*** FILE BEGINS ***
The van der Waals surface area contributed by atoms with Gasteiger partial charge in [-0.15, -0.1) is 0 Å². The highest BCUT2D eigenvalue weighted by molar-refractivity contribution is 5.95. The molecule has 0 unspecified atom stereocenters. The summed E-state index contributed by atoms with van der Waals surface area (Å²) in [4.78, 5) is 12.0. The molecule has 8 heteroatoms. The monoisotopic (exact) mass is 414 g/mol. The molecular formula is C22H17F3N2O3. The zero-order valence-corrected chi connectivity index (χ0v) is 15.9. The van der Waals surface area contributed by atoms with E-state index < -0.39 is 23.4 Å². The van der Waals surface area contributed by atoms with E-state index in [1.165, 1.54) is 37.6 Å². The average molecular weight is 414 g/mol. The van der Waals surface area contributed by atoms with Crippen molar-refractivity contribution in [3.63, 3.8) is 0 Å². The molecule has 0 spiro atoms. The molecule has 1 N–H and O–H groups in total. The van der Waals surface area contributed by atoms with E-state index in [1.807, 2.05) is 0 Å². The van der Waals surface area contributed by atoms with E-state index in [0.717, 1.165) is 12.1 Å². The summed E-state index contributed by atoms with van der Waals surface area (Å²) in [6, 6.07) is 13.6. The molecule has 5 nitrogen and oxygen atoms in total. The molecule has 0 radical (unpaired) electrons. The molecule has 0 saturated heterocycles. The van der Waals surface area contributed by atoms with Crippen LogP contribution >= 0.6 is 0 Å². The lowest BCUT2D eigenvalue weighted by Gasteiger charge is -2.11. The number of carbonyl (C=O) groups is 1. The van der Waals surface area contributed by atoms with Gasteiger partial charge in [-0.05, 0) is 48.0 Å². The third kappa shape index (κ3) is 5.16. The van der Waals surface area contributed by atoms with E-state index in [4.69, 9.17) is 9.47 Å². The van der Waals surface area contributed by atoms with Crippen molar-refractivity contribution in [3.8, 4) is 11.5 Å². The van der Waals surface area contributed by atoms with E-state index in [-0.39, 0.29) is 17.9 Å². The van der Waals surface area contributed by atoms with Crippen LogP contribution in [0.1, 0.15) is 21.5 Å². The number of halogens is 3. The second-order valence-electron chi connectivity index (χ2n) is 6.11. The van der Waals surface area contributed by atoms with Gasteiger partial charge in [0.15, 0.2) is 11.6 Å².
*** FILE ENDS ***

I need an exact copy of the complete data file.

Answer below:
The van der Waals surface area contributed by atoms with Gasteiger partial charge in [-0.15, -0.1) is 0 Å². The highest BCUT2D eigenvalue weighted by molar-refractivity contribution is 5.95. The molecule has 0 unspecified atom stereocenters. The summed E-state index contributed by atoms with van der Waals surface area (Å²) in [4.78, 5) is 12.0. The molecule has 8 heteroatoms. The monoisotopic (exact) mass is 414 g/mol. The molecular formula is C22H17F3N2O3. The zero-order valence-corrected chi connectivity index (χ0v) is 15.9. The van der Waals surface area contributed by atoms with E-state index < -0.39 is 23.4 Å². The van der Waals surface area contributed by atoms with E-state index in [1.165, 1.54) is 37.6 Å². The average molecular weight is 414 g/mol. The van der Waals surface area contributed by atoms with Crippen molar-refractivity contribution in [3.63, 3.8) is 0 Å². The molecule has 0 spiro atoms. The molecule has 1 N–H and O–H groups in total. The van der Waals surface area contributed by atoms with E-state index in [1.807, 2.05) is 0 Å². The van der Waals surface area contributed by atoms with E-state index in [0.717, 1.165) is 12.1 Å². The summed E-state index contributed by atoms with van der Waals surface area (Å²) in [6, 6.07) is 13.6. The molecule has 5 nitrogen and oxygen atoms in total. The molecule has 0 radical (unpaired) electrons. The molecule has 0 saturated heterocycles. The van der Waals surface area contributed by atoms with Crippen LogP contribution >= 0.6 is 0 Å². The lowest BCUT2D eigenvalue weighted by Gasteiger charge is -2.11. The number of carbonyl (C=O) groups is 1. The van der Waals surface area contributed by atoms with Gasteiger partial charge in [-0.05, 0) is 48.0 Å². The third kappa shape index (κ3) is 5.16. The van der Waals surface area contributed by atoms with E-state index in [4.69, 9.17) is 9.47 Å². The van der Waals surface area contributed by atoms with Crippen molar-refractivity contribution in [3.8, 4) is 11.5 Å². The van der Waals surface area contributed by atoms with E-state index in [-0.39, 0.29) is 17.9 Å². The van der Waals surface area contributed by atoms with Crippen LogP contribution in [0.1, 0.15) is 21.5 Å². The number of halogens is 3. The second-order valence-electron chi connectivity index (χ2n) is 6.11. The van der Waals surface area contributed by atoms with Gasteiger partial charge in [0.15, 0.2) is 11.6 Å².